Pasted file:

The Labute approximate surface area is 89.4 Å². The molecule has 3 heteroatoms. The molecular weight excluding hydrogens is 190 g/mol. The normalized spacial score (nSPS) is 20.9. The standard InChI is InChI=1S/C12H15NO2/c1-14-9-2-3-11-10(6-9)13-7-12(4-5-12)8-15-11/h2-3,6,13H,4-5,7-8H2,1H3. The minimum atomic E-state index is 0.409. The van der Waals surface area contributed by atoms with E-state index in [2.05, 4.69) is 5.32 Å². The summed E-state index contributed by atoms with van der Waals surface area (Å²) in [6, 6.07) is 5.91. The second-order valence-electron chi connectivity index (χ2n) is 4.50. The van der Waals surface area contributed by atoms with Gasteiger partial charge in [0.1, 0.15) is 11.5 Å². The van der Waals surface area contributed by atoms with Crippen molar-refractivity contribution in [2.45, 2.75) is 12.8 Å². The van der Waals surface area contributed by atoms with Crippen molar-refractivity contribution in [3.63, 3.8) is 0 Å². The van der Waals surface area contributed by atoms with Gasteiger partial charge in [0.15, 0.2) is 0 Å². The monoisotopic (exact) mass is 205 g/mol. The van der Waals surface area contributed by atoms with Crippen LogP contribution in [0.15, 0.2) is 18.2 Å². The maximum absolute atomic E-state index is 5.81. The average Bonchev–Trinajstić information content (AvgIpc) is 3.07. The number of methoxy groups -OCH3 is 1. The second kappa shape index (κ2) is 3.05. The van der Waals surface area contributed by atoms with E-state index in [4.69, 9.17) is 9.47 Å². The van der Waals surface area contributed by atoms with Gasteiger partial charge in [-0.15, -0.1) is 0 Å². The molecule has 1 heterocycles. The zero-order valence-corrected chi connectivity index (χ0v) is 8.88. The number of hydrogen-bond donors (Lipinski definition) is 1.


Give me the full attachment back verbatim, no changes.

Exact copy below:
The Labute approximate surface area is 89.4 Å². The molecule has 3 heteroatoms. The molecular weight excluding hydrogens is 190 g/mol. The normalized spacial score (nSPS) is 20.9. The standard InChI is InChI=1S/C12H15NO2/c1-14-9-2-3-11-10(6-9)13-7-12(4-5-12)8-15-11/h2-3,6,13H,4-5,7-8H2,1H3. The minimum atomic E-state index is 0.409. The van der Waals surface area contributed by atoms with E-state index in [2.05, 4.69) is 5.32 Å². The summed E-state index contributed by atoms with van der Waals surface area (Å²) in [6, 6.07) is 5.91. The second-order valence-electron chi connectivity index (χ2n) is 4.50. The van der Waals surface area contributed by atoms with Gasteiger partial charge in [0.1, 0.15) is 11.5 Å². The van der Waals surface area contributed by atoms with Crippen molar-refractivity contribution in [2.45, 2.75) is 12.8 Å². The van der Waals surface area contributed by atoms with Crippen molar-refractivity contribution in [3.63, 3.8) is 0 Å². The van der Waals surface area contributed by atoms with Gasteiger partial charge in [0.15, 0.2) is 0 Å². The monoisotopic (exact) mass is 205 g/mol. The van der Waals surface area contributed by atoms with Crippen LogP contribution in [0.15, 0.2) is 18.2 Å². The maximum absolute atomic E-state index is 5.81. The average Bonchev–Trinajstić information content (AvgIpc) is 3.07. The number of methoxy groups -OCH3 is 1. The second kappa shape index (κ2) is 3.05. The van der Waals surface area contributed by atoms with E-state index in [4.69, 9.17) is 9.47 Å². The van der Waals surface area contributed by atoms with Gasteiger partial charge in [-0.15, -0.1) is 0 Å². The molecule has 1 heterocycles. The zero-order valence-corrected chi connectivity index (χ0v) is 8.88. The number of hydrogen-bond donors (Lipinski definition) is 1.